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Neil Back-ing England to progress

Neil Back believes England will ultimately benefit from missing out on the 2014 RBS 6 Nations title, but warns only the Grand Slam is acceptable next year.

Points difference alone sabotaged Red Rose hopes of claiming the first Championship crown of Stuart Lancaster's reign with Ireland's success resulting in a third consecutive runners-up finish.

World Cup winner Back, England's openside between 1994-2003, is encouraged by the progress made during the Six Nations and views the failure to win the title as a blessing.

But with the 2015 World Cup on home soil looming, the 45-year-old insists England must crush their European rivals next year if they are to be considered genuine contenders for sport's greatest prize.

"Perversely, not winning the Six Nations may have been a good thing because it means the hunger is still there," Back said.

"Sometimes when a young teams wins things they can start to gravitate, but this team is still very well grounded.

"Not winning the Six Nations will have made them even hungrier for next year, and that's the important one because it's a World Cup year.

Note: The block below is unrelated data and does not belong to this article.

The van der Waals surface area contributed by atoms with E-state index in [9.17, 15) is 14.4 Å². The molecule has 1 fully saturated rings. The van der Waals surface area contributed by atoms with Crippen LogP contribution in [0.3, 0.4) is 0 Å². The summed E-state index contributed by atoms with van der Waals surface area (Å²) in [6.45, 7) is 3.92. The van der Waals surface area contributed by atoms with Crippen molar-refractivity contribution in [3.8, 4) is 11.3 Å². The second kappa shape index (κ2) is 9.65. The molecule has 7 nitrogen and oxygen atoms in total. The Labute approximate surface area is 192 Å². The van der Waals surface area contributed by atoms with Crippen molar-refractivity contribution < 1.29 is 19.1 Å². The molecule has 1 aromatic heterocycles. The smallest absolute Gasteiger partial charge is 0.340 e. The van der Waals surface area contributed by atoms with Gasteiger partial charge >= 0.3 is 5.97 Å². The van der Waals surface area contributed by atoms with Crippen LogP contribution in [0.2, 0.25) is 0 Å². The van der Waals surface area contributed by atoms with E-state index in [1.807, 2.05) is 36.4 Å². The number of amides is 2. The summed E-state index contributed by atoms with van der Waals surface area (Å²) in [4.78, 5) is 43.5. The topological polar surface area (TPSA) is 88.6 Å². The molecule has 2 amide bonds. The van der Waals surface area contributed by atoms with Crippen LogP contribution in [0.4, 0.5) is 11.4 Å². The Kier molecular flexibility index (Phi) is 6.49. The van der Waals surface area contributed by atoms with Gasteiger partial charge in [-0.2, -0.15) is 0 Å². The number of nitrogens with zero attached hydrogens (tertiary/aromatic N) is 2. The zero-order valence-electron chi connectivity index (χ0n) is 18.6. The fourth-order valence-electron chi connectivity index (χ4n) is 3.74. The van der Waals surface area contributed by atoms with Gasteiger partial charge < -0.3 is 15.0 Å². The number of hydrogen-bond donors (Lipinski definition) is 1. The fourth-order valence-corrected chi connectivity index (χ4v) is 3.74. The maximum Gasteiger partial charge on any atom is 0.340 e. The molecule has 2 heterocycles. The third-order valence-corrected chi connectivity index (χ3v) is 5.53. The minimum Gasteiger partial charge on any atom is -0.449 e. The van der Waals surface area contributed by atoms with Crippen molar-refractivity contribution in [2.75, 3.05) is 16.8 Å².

"It's crucial that England win next season's Six Nations and the Grand Slam too to take them into the World Cup.

"If you want to win the World Cup you must win seven matches and if you can't defeat Six Nations teams ranked below, then we'll have a problem winning the World Cup.

"This is a really exciting time and I'm genuinely excited about this England team for the first time since I was last involved."

Back, who won 66 caps and made five Test appearances for the British and Irish Lions, has been impressed by the development of Chris Robshaw.

Robshaw entered the season with his status as first-choice openside and England captain under threat, but responded with a string of outstanding performances that have placed his position beyond challenge.

"Rightly Chris was left out of the Lions tour to Australia last summer because he wasn't the best in his position," Back said.

"But he's gone away, decided that he needs to improve and has worked on those areas.

"There's been a significant change in his foot speed away from contact and his lines of running.

"Due to his inexperience the captaincy was a burden, but he's getting there and is a million miles from where he was two years ago."

England's next assignment is a three-Test series in New Zealand and Back views a 2-1 series defeat as a worthy outcome.

"The series begins after the first Test because England will be missing their Premiership finalists, so that game is more of a warm-up," he said.

"Then the Test series really begins in my eyes and if they can draw that, then they'll come home with their heads held high.

"If they manage that, it would be a big statement. Any less than that and we are where we should be, ranked fourth in the world."

* Neil Back was speaking on behalf QBE, the business insurance specialist, supporting community rugby through the QBE Coaching Club. Visit


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